Ask the Center’s visitors to describe the place and certain words frequently crop up: respect, cutting-edge, international, welcoming, synergy, open, supportive, safe. “Law scholars are often adversarial so it’s a breath of fresh air to be at CTI, which fosters a uniquely supportive and safe environment for open dialogue on subjects that can be deeply politically sensitive,” says international law scholar Peter Danchin, professor of law and director of the international comparative law program at the University of Maryland. “Such questions require a lot of labor as well as openness to the world, so it is important to have someone as wise and as calm as Robin Lovin to ensure open dialogue. The weekly colloquium, where there are no outsiders and the papers are not public, is a place to ask questions without fear of judgment.” Theologian John Burgess enlarges Danchin’s observation: “Much like contemporary society, the academic world today can very quickly become polarized, even oppositional, with people defending their points of view; at CTI there is a strong sense of collaboration; it’s a real treat to hear from legal scholars I don’t usually come into contact with.”

Because most of its participating scholars are in residence at the Center for the better part of a year, there is time for collegial connections to be made, which in turn fosters the sort of fresh thinking about the “big questions” of human purpose that CTI is known for. “Will’s personal generosity of spirit and lack of pretension embodies what is so distinctive about CTI as an open intellectual space, and that is uncommon. It is not pretentious and yet has a degree of formality that I enjoy,” says Danchin. As many scholars have observed, hyper-specialization has become a feature of academia over the last 50 years. While such specialization results in advances, it comes at the cost of isolation in the disciplines and a narrowing of perspectives. “You need places in the world where people’s beliefs and values and how they affect their attitudes to things like the climate or poverty or suffering are dealt with. CTI is one such place,” says Storrar.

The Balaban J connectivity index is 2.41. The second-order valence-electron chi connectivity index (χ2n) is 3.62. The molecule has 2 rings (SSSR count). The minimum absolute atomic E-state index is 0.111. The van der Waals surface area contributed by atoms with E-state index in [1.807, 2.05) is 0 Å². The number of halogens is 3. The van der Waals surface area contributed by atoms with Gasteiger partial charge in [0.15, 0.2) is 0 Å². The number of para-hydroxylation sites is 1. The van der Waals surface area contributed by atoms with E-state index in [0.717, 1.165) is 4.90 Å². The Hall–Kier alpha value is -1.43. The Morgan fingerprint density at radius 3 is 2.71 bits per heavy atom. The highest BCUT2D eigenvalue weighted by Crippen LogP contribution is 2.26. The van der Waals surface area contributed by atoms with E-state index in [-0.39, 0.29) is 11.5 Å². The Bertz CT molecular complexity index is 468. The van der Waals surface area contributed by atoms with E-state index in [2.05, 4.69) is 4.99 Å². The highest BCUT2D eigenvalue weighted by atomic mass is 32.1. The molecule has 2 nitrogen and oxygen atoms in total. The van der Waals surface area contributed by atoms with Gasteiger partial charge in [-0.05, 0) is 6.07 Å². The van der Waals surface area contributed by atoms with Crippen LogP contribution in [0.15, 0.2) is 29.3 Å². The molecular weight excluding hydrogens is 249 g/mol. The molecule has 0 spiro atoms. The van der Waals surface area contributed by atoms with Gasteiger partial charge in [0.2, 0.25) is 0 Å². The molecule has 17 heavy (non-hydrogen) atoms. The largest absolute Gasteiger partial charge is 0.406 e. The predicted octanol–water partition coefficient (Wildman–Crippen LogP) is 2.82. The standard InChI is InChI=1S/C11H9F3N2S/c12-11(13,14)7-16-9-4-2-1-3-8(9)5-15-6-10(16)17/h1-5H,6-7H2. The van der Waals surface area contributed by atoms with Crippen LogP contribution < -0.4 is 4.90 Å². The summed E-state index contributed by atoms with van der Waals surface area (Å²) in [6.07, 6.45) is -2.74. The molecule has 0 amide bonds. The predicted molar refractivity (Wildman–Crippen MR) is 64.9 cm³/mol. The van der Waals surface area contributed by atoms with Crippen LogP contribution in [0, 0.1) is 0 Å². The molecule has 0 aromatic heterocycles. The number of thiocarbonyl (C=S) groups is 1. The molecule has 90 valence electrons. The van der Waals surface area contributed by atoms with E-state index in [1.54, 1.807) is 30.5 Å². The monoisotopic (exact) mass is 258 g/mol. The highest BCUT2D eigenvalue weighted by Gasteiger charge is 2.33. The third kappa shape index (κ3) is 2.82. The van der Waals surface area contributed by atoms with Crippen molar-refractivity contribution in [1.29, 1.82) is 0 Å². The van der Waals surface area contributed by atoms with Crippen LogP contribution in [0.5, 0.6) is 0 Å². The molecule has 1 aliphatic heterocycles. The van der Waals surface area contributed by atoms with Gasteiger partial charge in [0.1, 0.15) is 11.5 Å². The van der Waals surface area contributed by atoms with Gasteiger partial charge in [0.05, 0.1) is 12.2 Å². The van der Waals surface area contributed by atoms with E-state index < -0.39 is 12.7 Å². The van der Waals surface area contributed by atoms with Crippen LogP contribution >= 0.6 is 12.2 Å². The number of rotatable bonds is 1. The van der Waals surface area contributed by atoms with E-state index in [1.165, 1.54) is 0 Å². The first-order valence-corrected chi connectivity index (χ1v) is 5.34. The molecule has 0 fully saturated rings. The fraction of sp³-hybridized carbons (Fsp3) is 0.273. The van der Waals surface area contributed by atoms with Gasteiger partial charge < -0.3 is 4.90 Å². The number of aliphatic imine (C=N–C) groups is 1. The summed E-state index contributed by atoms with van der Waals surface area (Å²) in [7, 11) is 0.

If a man is known by the company he keeps, then a measure of CTI’s worth might well be drawn from the list of its visitors – eminent public figures such as the legal and political philosopher Jeremy Waldron and leading literary light Marilynne Robinson, whose writings brings theology into the public discourse through essays and novels that include Gilead, Housekeeping and most recently Lila. Robinson felt at home at the Center as a Distinguished Visiting Scholar. “Open” is the word she used. Storrar invited her after reading her book of essays, Death of Adam. “She is a remarkable conversation partner,” he says. Like Robinson, CTI scholars are all accomplished listeners. And that is no accident. “We look for scholars who demonstrate intellectual flexibility and empathy, scholars who are willing to live with uncertainty and ambiguity and to be able to tolerate, and even be stimulated by, questions that are not well-formed at the outset,” explains Lovin. By all accounts, CTI offers a unique environment for academic inquiry. But neither Storrar nor Lovin want it to stay that way. Rather their hope is that the Center will inspire similar places where advanced thinking in theology can become a part of the intellectual landscape across the globe, especially in Asia, Africa and Latin America.

“If you want to affect what happens in the world, you have to change ideas, the way that people think; at their best that is what scholars do,” says Lovin, adding “CTI tries to be a place where scholars can be at their best.”

The Center of Theological Inquiry at 50 Stockton Street is an independent educational institution for all backgrounds and communities wishing to engage with theology. It has close ties with research programs at Princeton University and historic links with the Princeton Theological Seminary which provides CTI scholars with access to its library. It has an annual endowed lecture that is open to the public, the William Witherspoon Lecture, hosts regular meetings of a community reading group and invites the public to tea and conversation with one of its resident scholars from time to time. For more information, visit: